Skip to main content
  1. AXS Entertainment
  2. Arts & Entertainment
  3. Movies

Kino releases restored Nosferatu

See also

Newly restored "Nosferatu" on DVD and blu ray


F.W. Murnau's quintessential vampire movie, "Nosferatu" (1922) has arguably never been topped for atmospheric direction and Max Schreck's career-defining performance in the title role. However print quality on this film has varied wildly over the years, ranging from partially restored clarity to heavily duped and barely discernible images from low rent video distributors.

Kino Classics now offers, on DVD and blu ray, the best version of this classic, drawing from a variety of top level elements found in various archives, the restoration, according to notes on the DVD pacakaging, performed by the Friedrich-Wilhelm-Murnau-Stiftung. This restoration has carefully presented the film as closely to its original presentation as possible, including the right musical accompaniment (by the Saarbruken Radio Symphony Orchestra), reconstructing Hans Erdman's original 1922 score conducted by Berndt Heller. This version eliminates all others, offering unprecedented visual clarity and historical faithfulness to the original release version.

It is perhaps unnecessary to review the film itself, "Nosferatu" being such a key component to cinema's history, anyone bothering to read this review will likely already be aware of its enormous significance. However, its history is not quite as well known. We are lucky we have "Nosferatu" at all. The film was, of course, based on Bram Stoker's book "Dracula," but because Murnau could not secure the rights, the vampire was known as Nosferatu, while the character Count Dracula was renamed Count Orlok. Representatives for Stoker's estate sued in court, and it was ruled that all prints of the film be destroyed. However a few prints (some reports say only one) were already being distributed around the world, so the few surviving ones have lived on and, despite variable quality, the film has maintained its reputation as one of the most brilliant filmed and most highly influential works in motion picture history.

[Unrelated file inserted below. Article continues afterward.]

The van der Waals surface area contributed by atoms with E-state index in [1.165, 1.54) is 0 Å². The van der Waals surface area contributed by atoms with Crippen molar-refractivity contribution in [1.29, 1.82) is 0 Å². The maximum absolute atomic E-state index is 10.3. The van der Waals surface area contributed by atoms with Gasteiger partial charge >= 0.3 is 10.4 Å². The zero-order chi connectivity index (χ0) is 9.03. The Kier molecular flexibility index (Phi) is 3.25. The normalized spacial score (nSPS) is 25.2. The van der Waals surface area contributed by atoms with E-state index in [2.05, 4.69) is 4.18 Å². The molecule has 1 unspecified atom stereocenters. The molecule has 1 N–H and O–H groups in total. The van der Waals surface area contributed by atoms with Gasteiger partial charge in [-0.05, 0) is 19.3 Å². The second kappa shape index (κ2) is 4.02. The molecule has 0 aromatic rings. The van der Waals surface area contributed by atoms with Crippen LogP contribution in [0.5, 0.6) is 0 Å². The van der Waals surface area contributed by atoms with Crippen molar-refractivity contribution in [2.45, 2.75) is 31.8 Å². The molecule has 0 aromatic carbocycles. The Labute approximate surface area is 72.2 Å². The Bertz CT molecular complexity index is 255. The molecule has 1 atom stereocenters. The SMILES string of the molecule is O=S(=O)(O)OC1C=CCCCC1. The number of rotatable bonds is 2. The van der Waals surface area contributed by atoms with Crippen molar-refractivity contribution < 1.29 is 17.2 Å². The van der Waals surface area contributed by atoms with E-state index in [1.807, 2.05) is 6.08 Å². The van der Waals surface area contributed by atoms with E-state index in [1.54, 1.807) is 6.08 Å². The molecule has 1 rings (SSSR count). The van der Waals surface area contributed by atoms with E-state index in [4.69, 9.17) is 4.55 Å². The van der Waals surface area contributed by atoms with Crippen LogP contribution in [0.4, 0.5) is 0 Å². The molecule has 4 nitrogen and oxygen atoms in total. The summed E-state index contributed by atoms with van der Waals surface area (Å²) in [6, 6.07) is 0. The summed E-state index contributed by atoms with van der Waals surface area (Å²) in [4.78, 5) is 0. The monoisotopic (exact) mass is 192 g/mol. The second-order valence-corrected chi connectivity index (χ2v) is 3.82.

Perhaps it is not "scary" to modern audiences as it was to viewers in 1922, but its brilliance of conception and presentation, as well as its creativity in filmmaking, is undeniable. It is the best movie of its kind, even surpassing such later classics as "Dracula"(1931) with Bela Lugosi, or "Horror of Dracula" (1958) starring Christopher Lee.

Kino's two-disc set offers the film with English or German subtitles, and the discs also offer special features. There is a 52-minute documentary on the making of the film, as well as excerpts from some of Murnau's other productions.

There are some films that belong in any library or collection, movies that are staples of cinema's foundations. "Nosferatu" is one of these, and this new restored version is the only version to own.


Today's top buzz...

  • Coachella
    The set times you need to know have been announced for Coachella
    Festival Buzz
  • Lamar Odom
    The New York Knicks are giving Lamar Odom another shot in the NBA
    NBA Buzz
  • Porsha Williams
    See why 'Real Housewives of Atlanta' star Porsha Williams posed for this mug shot
    TV News
  • NHL tickets
    If you're looking to catch an NHL playoff game in NYC, don't expect to do so on a budget
    NHL Buzz
  • Transcendence
    Review: ‘Transcendence’ fascinates, but does it rise above the field?
    Movies Buzz
  • Kobe Bryant
    Kobe Bryant has agreed to cooperate with an all-access documentary about his life
    Sports Buzz

User login

Log in
Sign in with your email and password. Or reset your password.
Write for us
Interested in becoming an Examiner and sharing your experience and passion? We're always looking for quality writers. Find out more about and apply today!